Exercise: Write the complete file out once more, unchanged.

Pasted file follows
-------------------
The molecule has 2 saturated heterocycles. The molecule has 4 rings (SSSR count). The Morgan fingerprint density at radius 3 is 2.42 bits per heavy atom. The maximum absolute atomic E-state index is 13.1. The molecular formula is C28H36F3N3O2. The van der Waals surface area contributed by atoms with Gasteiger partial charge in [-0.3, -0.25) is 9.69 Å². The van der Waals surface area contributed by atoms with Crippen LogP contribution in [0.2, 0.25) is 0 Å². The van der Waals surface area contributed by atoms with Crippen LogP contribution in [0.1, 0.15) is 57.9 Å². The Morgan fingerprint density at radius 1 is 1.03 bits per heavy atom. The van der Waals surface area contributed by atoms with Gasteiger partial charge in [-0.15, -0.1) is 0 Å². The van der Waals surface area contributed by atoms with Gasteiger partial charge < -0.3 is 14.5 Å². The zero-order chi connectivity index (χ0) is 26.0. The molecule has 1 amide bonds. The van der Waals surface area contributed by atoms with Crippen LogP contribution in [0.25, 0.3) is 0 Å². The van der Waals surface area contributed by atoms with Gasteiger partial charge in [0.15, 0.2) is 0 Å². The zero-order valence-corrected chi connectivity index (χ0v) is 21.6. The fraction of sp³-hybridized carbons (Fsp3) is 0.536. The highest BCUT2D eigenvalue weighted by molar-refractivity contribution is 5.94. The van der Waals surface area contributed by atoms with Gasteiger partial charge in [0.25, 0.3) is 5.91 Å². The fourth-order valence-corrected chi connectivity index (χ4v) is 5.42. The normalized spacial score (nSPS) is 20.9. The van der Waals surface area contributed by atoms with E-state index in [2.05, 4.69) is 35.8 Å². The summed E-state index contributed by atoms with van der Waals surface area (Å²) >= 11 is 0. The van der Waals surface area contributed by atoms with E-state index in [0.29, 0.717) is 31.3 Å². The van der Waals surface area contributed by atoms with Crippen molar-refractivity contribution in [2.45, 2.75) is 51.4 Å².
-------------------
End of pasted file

The molecule has 2 saturated heterocycles. The molecule has 4 rings (SSSR count). The Morgan fingerprint density at radius 3 is 2.42 bits per heavy atom. The maximum absolute atomic E-state index is 13.1. The molecular formula is C28H36F3N3O2. The van der Waals surface area contributed by atoms with Gasteiger partial charge in [-0.3, -0.25) is 9.69 Å². The van der Waals surface area contributed by atoms with Crippen LogP contribution in [0.2, 0.25) is 0 Å². The van der Waals surface area contributed by atoms with Crippen LogP contribution in [0.1, 0.15) is 57.9 Å². The Morgan fingerprint density at radius 1 is 1.03 bits per heavy atom. The van der Waals surface area contributed by atoms with Gasteiger partial charge in [-0.15, -0.1) is 0 Å². The van der Waals surface area contributed by atoms with Gasteiger partial charge < -0.3 is 14.5 Å². The zero-order chi connectivity index (χ0) is 26.0. The molecule has 1 amide bonds. The van der Waals surface area contributed by atoms with Crippen LogP contribution in [0.25, 0.3) is 0 Å². The van der Waals surface area contributed by atoms with Gasteiger partial charge in [0.15, 0.2) is 0 Å². The zero-order valence-corrected chi connectivity index (χ0v) is 21.6. The fraction of sp³-hybridized carbons (Fsp3) is 0.536. The highest BCUT2D eigenvalue weighted by molar-refractivity contribution is 5.94. The van der Waals surface area contributed by atoms with Gasteiger partial charge in [0.25, 0.3) is 5.91 Å². The fourth-order valence-corrected chi connectivity index (χ4v) is 5.42. The normalized spacial score (nSPS) is 20.9. The van der Waals surface area contributed by atoms with E-state index in [2.05, 4.69) is 35.8 Å². The summed E-state index contributed by atoms with van der Waals surface area (Å²) >= 11 is 0. The van der Waals surface area contributed by atoms with E-state index in [0.29, 0.717) is 31.3 Å². The van der Waals surface area contributed by atoms with Crippen molar-refractivity contribution in [2.45, 2.75) is 51.4 Å².